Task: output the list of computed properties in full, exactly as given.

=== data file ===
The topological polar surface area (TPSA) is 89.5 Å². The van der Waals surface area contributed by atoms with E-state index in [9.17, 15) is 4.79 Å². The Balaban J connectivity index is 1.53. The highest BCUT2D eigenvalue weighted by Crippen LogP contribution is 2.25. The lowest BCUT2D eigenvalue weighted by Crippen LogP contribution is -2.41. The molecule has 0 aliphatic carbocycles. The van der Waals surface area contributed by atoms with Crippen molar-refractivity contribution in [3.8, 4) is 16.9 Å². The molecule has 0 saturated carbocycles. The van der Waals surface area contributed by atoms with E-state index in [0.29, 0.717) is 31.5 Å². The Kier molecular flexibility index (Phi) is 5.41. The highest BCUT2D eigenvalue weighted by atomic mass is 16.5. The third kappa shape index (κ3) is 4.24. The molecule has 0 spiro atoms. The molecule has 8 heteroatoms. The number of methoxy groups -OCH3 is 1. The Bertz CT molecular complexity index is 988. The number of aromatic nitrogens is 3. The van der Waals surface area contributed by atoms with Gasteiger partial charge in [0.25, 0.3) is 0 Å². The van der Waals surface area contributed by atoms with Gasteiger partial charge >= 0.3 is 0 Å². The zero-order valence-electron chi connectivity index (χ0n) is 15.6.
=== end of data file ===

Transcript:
The topological polar surface area (TPSA) is 89.5 Å². The van der Waals surface area contributed by atoms with E-state index in [9.17, 15) is 4.79 Å². The Balaban J connectivity index is 1.53. The highest BCUT2D eigenvalue weighted by Crippen LogP contribution is 2.25. The lowest BCUT2D eigenvalue weighted by Crippen LogP contribution is -2.41. The molecule has 0 aliphatic carbocycles. The van der Waals surface area contributed by atoms with Crippen molar-refractivity contribution in [3.8, 4) is 16.9 Å². The molecule has 0 saturated carbocycles. The van der Waals surface area contributed by atoms with E-state index in [0.29, 0.717) is 31.5 Å². The Kier molecular flexibility index (Phi) is 5.41. The highest BCUT2D eigenvalue weighted by atomic mass is 16.5. The third kappa shape index (κ3) is 4.24. The molecule has 0 spiro atoms. The molecule has 8 heteroatoms. The number of methoxy groups -OCH3 is 1. The Bertz CT molecular complexity index is 988. The number of aromatic nitrogens is 3. The van der Waals surface area contributed by atoms with Gasteiger partial charge in [0.25, 0.3) is 0 Å². The van der Waals surface area contributed by atoms with Gasteiger partial charge >= 0.3 is 0 Å². The zero-order valence-electron chi connectivity index (χ0n) is 15.6.